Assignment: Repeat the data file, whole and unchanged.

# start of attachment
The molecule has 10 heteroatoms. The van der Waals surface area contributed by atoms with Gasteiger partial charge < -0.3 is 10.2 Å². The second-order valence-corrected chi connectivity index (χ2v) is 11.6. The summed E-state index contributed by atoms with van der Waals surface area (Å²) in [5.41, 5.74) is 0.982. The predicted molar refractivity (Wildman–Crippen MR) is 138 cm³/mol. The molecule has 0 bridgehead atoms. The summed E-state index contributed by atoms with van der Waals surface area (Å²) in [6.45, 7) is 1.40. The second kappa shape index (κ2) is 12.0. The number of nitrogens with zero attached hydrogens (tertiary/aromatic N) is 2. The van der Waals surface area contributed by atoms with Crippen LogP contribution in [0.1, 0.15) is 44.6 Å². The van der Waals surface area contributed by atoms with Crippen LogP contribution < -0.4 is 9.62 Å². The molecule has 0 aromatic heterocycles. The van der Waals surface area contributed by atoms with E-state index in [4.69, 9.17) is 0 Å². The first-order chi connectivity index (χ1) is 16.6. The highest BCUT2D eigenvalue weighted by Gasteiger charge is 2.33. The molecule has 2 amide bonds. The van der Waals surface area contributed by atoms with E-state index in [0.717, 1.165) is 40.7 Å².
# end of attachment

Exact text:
The molecule has 10 heteroatoms. The van der Waals surface area contributed by atoms with Gasteiger partial charge < -0.3 is 10.2 Å². The second-order valence-corrected chi connectivity index (χ2v) is 11.6. The summed E-state index contributed by atoms with van der Waals surface area (Å²) in [5.41, 5.74) is 0.982. The predicted molar refractivity (Wildman–Crippen MR) is 138 cm³/mol. The molecule has 0 bridgehead atoms. The summed E-state index contributed by atoms with van der Waals surface area (Å²) in [6.45, 7) is 1.40. The second kappa shape index (κ2) is 12.0. The number of nitrogens with zero attached hydrogens (tertiary/aromatic N) is 2. The van der Waals surface area contributed by atoms with Crippen LogP contribution in [0.1, 0.15) is 44.6 Å². The van der Waals surface area contributed by atoms with Crippen LogP contribution < -0.4 is 9.62 Å². The molecule has 0 aromatic heterocycles. The van der Waals surface area contributed by atoms with E-state index in [4.69, 9.17) is 0 Å². The first-order chi connectivity index (χ1) is 16.6. The highest BCUT2D eigenvalue weighted by Gasteiger charge is 2.33. The molecule has 2 amide bonds. The van der Waals surface area contributed by atoms with E-state index in [0.717, 1.165) is 40.7 Å².